So the process of hopping between different programmes can somehow reformat the file so it is not a Comma Separated Value file. And just saving in Excel to a .CSV does not change that. You can, with the file open, EXPORT and choose FILETYPE and select CSV then it “MAY” change to a CSV format with commas between data fields. I found the issue in this article.
What I would suggest, in your workflow, is when you have your emails verified and the description field cleaned out and the name field created then save the file & open it in either “Notepad” or “Notepad++” and view the file. If there are commas between the fields then all is good, if not then you have to get them there. Maybe use an online converter, or save as an Excel xlsx file and then re-save as CSV.
I ended up going back a couple of steps and re-started the gathering of the information, checking to see that the file was in REAL CSV format. A bit tedious but I’ll check the workflow next time.
Using a previously used template was not too much of an issue, just a matter of right clicking on the template that you want to use and then clicking on “New Email from Template”. It took me a bit of looking around to get that to work.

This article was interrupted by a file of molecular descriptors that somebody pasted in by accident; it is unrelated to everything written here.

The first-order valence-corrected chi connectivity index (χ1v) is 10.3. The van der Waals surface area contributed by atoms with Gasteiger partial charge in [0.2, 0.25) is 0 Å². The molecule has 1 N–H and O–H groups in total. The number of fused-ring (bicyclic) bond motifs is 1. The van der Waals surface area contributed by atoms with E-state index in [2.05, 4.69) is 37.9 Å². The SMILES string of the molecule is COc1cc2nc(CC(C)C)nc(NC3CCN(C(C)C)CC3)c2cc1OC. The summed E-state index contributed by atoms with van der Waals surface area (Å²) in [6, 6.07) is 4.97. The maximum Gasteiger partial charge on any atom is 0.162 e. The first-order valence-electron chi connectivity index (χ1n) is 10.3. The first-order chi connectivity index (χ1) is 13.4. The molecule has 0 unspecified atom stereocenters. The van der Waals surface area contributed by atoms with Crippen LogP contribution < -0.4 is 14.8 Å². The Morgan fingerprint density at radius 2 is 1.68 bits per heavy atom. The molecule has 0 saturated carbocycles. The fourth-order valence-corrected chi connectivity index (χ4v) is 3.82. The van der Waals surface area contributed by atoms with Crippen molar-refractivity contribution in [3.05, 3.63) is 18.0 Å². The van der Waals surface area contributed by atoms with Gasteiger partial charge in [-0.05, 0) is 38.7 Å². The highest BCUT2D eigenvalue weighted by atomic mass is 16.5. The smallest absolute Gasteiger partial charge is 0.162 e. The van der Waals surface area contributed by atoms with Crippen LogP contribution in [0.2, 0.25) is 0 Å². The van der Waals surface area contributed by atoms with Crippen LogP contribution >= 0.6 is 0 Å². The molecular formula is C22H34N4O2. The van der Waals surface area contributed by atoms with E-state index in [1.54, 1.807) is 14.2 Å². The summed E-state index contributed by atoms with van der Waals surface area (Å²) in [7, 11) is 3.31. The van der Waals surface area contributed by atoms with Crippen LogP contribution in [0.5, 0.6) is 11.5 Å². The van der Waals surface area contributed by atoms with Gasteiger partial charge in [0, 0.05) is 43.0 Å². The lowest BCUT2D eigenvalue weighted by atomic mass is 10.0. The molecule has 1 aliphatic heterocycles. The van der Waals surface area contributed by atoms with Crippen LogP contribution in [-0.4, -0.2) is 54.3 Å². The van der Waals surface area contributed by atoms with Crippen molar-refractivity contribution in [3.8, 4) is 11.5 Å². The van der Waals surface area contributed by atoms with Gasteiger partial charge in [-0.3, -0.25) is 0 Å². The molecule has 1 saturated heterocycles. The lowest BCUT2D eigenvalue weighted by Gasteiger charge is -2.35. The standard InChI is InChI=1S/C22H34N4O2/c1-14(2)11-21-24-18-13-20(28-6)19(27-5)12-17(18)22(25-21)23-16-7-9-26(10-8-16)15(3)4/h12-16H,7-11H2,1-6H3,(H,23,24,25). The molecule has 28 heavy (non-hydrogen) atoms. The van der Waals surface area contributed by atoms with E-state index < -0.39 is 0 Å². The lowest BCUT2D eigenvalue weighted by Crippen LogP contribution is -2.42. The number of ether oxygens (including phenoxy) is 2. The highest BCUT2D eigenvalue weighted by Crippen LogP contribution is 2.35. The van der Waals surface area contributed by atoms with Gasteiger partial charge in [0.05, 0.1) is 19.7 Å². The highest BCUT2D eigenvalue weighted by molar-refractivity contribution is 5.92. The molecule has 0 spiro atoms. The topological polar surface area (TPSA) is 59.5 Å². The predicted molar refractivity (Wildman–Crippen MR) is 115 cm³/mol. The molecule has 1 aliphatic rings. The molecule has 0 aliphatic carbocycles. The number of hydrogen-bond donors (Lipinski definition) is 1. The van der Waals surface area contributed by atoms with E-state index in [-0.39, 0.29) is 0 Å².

After selecting the template I then used the mail merge tool (as per the previous post on this subject) and tested the Test File with a couple of emails sent to DRAFT. Then I could check the output emails to see if they were alright. This was the point where I found the issue with the CSV file. I actually unloaded the Mail Merge Add-in and reloaded it again into Thunderbird.
I had 2 mail failures from the 126 emails. That is far better than the previous effort.
At this point i sent the 126 emails out. It took 15 minutes for it to run. I will now delete these files from my SENT folder and keep the file with the email addresses in a separate marketing folder.
One of the videos I watched recommended using keywords and to use the Google Keyword Planner Tool. This is part of Google Ads and you need to log in with a gmail account but you only need to go as far as the keyword section to get popular key search words.